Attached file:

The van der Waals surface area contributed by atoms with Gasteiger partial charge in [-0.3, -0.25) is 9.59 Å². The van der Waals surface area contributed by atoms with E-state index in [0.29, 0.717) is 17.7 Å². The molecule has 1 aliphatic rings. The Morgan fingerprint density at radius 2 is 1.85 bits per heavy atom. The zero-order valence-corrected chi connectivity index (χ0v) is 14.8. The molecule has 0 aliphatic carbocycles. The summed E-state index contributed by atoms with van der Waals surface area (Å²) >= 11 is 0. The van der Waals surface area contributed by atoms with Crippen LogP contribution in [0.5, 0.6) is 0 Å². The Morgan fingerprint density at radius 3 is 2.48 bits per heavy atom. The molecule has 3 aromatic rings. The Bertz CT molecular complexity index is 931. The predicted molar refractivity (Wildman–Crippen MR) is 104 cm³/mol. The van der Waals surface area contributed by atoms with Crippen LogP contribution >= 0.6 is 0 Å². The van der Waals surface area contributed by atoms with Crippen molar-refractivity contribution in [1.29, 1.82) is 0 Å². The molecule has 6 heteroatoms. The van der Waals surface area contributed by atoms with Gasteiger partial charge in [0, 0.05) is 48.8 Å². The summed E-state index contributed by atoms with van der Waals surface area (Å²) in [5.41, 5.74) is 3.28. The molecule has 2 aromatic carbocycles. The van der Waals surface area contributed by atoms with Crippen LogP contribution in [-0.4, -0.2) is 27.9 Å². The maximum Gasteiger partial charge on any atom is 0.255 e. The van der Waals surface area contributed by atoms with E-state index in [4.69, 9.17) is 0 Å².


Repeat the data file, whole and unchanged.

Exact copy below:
The van der Waals surface area contributed by atoms with Gasteiger partial charge in [-0.3, -0.25) is 9.59 Å². The van der Waals surface area contributed by atoms with E-state index in [0.29, 0.717) is 17.7 Å². The molecule has 1 aliphatic rings. The Morgan fingerprint density at radius 2 is 1.85 bits per heavy atom. The zero-order valence-corrected chi connectivity index (χ0v) is 14.8. The molecule has 0 aliphatic carbocycles. The summed E-state index contributed by atoms with van der Waals surface area (Å²) >= 11 is 0. The van der Waals surface area contributed by atoms with Crippen LogP contribution in [0.5, 0.6) is 0 Å². The Morgan fingerprint density at radius 3 is 2.48 bits per heavy atom. The molecule has 3 aromatic rings. The Bertz CT molecular complexity index is 931. The predicted molar refractivity (Wildman–Crippen MR) is 104 cm³/mol. The van der Waals surface area contributed by atoms with Crippen LogP contribution >= 0.6 is 0 Å². The van der Waals surface area contributed by atoms with Crippen molar-refractivity contribution in [1.29, 1.82) is 0 Å². The molecule has 6 heteroatoms. The van der Waals surface area contributed by atoms with Gasteiger partial charge in [0, 0.05) is 48.8 Å². The summed E-state index contributed by atoms with van der Waals surface area (Å²) in [5.41, 5.74) is 3.28. The molecule has 2 aromatic carbocycles. The van der Waals surface area contributed by atoms with Crippen LogP contribution in [-0.4, -0.2) is 27.9 Å². The maximum Gasteiger partial charge on any atom is 0.255 e. The van der Waals surface area contributed by atoms with E-state index in [4.69, 9.17) is 0 Å².